The Graduation Rollercoaster

I received my cap and gown in the mail last week and I could not have been happier. After all my hard work in school, graduation is almost here! A few days later I received my honor cords and tassel pin from NSLS and I was beaming. After all these years, here I am, about to graduate with my Masters with honors. My husband has been nothing but proud of me throughout this whole process and he tells anyone and everyone that I have a 4.0 GPA, that I truly enjoy what I am doing, and that I am going to be an amazing teacher. Honestly, I have never been more excited than right now.

And yet…..

I think I’ve been feeling a little down for the last week or two. I have applied to a few jobs, which admittedly have been long shots, and there has been no response. I will begin to broaden my horizons to more realistic goals once school is over for the summer. I contemplated taking some summer classes, even enrolling in a few, but have since changed my mind. I am currently in this weird limbo where I’m not sure what to do about adding more endorsements – start now or wait to see if my future employer can offer financial assistance. But, the biggest downer has been the fact I cannot find a summer job. Lame, right?

Then came the cap and gown, the honor cords, and the pin. Just the boost I needed! Look at me, with all these accomplishments! Nothing boosts the ego better than a little self-recognition. Then came the email stating all graduates will receive eight tickets. Eight tickets…. Eight? Who are these eight people I am supposed to invite? All I did know is that I needed to have my hubby and my bestie there. That was a given. Of course, his parents are going to come too. And that’s when my mind started playing its evil tricks on me. I tried not to dwell on the fact that I would not have parents there. I tried not to dwell on the fact that there would not be any of my relatives there. I focused on just how damn proud my hubby and bestie are of me. Their love, pride, and support are more than anyone in the world could ask for.

So, why the long face, Seabiscuit?

Because sometimes life can be lonely. And it sucks. And I don’t have an explanation for it. It’s not about feeling loved because I feel that tremendously. However, there is a certain solitude sometimes that is hard to explain. Recently I was reading an article about the most important things to do in your first year of teaching to avoid burnout. Suggestions like breathe, don’t be too hard on yourself, and over plan were the words of advice I expected. Then the article slapped me in the face with “Call your mom. She loves you and is proud of you. She will cheer you up and make you remember why you are doing this” or something along those lines. Thank you Education World, I appreciate that advice.

Needless to say, I’ve been in a bit of a funk lately. Then yesterday my funk blew up into a temper tantrum that might rival that of a toddler. Why? I’ve just become overwhelmed with this sense of loneliness. I feel like an orphan on so many levels. And it’s hard to explain to people without sounding depressed or angry. I’m not depressed. At least I don’t think so. Although, I may be a little bitter. I’m bitter about lost connections. I’m saddened by people who stopped trying. Did I stop trying too? I suppose I have. I know life gets in the way for everyone, but there are some people who really try and others who just don’t. And that hurts.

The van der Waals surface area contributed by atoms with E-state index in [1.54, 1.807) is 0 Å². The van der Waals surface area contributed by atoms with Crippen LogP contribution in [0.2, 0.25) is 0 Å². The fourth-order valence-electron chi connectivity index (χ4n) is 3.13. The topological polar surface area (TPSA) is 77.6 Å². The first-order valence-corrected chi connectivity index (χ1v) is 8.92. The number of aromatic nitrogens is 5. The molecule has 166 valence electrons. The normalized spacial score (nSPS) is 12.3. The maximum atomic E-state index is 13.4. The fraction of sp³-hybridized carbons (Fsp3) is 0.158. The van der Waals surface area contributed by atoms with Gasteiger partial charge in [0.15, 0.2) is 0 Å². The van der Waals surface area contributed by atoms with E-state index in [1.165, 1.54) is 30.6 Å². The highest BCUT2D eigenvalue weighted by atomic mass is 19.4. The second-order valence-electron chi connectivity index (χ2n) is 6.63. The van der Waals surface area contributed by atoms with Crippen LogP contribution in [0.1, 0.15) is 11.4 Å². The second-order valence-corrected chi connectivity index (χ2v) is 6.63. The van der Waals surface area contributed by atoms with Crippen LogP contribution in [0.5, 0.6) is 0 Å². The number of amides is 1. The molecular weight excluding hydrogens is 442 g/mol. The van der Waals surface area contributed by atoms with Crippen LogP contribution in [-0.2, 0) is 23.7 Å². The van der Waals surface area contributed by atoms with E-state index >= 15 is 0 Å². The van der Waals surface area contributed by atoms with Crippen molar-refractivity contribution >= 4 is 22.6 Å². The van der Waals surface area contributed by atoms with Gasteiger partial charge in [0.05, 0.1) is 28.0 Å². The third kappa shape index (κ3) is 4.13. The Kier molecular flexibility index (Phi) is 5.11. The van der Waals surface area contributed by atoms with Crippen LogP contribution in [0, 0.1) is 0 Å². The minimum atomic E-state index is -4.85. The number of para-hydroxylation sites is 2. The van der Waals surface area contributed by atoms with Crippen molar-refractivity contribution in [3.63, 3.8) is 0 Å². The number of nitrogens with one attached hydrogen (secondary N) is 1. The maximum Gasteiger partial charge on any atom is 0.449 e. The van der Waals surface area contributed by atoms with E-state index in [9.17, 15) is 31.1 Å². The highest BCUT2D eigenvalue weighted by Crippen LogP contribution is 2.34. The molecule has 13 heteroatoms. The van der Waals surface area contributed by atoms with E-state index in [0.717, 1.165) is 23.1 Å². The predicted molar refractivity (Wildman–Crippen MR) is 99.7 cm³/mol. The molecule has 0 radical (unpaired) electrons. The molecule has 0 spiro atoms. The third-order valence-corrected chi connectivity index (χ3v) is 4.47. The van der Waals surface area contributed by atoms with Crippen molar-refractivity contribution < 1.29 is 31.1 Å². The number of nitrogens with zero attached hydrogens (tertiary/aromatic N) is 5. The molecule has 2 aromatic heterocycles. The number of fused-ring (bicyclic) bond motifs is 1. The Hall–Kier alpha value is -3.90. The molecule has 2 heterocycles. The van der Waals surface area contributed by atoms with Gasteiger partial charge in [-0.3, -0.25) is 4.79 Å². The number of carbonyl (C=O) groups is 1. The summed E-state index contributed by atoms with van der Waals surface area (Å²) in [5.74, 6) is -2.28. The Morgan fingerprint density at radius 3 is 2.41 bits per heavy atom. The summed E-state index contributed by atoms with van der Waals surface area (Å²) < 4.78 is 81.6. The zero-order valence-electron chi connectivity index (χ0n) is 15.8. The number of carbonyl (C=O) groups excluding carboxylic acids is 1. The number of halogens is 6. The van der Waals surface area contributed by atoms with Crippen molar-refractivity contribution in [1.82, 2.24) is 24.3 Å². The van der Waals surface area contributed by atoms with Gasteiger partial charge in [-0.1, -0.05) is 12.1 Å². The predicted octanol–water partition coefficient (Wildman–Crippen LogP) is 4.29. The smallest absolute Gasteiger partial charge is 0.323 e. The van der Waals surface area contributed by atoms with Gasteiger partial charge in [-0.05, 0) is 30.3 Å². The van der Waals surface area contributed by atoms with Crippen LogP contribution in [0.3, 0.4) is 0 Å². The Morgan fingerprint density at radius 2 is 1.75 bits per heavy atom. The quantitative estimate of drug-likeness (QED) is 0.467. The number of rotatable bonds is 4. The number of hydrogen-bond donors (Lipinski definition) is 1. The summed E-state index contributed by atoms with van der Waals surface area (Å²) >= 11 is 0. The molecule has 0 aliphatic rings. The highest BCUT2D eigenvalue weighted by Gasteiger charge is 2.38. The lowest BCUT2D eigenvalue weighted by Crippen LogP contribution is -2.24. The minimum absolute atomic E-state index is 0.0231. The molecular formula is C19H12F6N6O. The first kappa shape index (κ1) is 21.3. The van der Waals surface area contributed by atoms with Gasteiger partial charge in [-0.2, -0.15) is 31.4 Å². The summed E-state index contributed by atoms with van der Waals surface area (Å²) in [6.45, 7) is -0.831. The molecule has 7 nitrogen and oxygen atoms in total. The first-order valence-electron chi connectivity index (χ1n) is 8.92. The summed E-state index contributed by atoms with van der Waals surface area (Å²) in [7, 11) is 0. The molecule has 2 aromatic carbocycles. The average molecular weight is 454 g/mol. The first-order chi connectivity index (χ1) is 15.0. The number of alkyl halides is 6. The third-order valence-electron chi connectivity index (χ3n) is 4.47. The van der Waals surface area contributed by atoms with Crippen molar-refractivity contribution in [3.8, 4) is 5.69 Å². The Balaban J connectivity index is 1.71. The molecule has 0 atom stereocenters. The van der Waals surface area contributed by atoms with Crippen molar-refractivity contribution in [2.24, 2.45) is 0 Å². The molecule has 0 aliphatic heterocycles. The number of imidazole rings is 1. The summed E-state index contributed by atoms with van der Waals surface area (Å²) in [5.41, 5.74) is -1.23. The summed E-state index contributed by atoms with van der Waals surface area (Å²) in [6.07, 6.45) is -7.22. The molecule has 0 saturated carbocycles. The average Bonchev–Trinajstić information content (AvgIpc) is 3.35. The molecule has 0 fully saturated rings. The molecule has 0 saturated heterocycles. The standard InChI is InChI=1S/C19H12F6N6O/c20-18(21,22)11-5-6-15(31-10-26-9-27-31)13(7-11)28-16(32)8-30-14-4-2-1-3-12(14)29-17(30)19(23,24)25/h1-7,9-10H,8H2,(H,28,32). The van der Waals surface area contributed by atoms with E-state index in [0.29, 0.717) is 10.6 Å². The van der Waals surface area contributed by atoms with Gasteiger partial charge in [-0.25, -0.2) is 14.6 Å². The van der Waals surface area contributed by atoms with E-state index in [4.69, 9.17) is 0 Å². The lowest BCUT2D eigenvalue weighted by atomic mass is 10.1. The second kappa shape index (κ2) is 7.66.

I have been thinking (and overthinking) about everything and I do know there are plenty of people who support me and are proud of me. I am by no means saying I do not appreciate these people in my life; I really, truly appreciate them. But, I sometimes feel like I am standing in a crowded room of strangers. It’s kind of like arriving at a busy airport or train station looking for the person who is supposed to pick you up. You are surrounded by people, and often times they are nice and even helpful, but they are not who you are looking for. It’s that void, the anxiety of waiting for the person to pick you up, that I sometimes feel in life. It’s hard to explain and I’m not sure my analogy did it any justice, but it’s a start.

Here’s the irony of my situation. I wholeheartedly know that when my name is called at graduation my bestie will be cheering the loudest of anyone in the entire auditorium (I mean, have you met her??). I also know that I cannot wait to lock eyes with my hubby when I am standing on stage because I cannot wait to see that “You did it!” moment that will consume him. So why am I in a funk, you say. Honestly, I don’t know. Sometimes I feel like it really comes down to an internal battle of quantity versus quality. Again, hard to explain; that was my best attempt.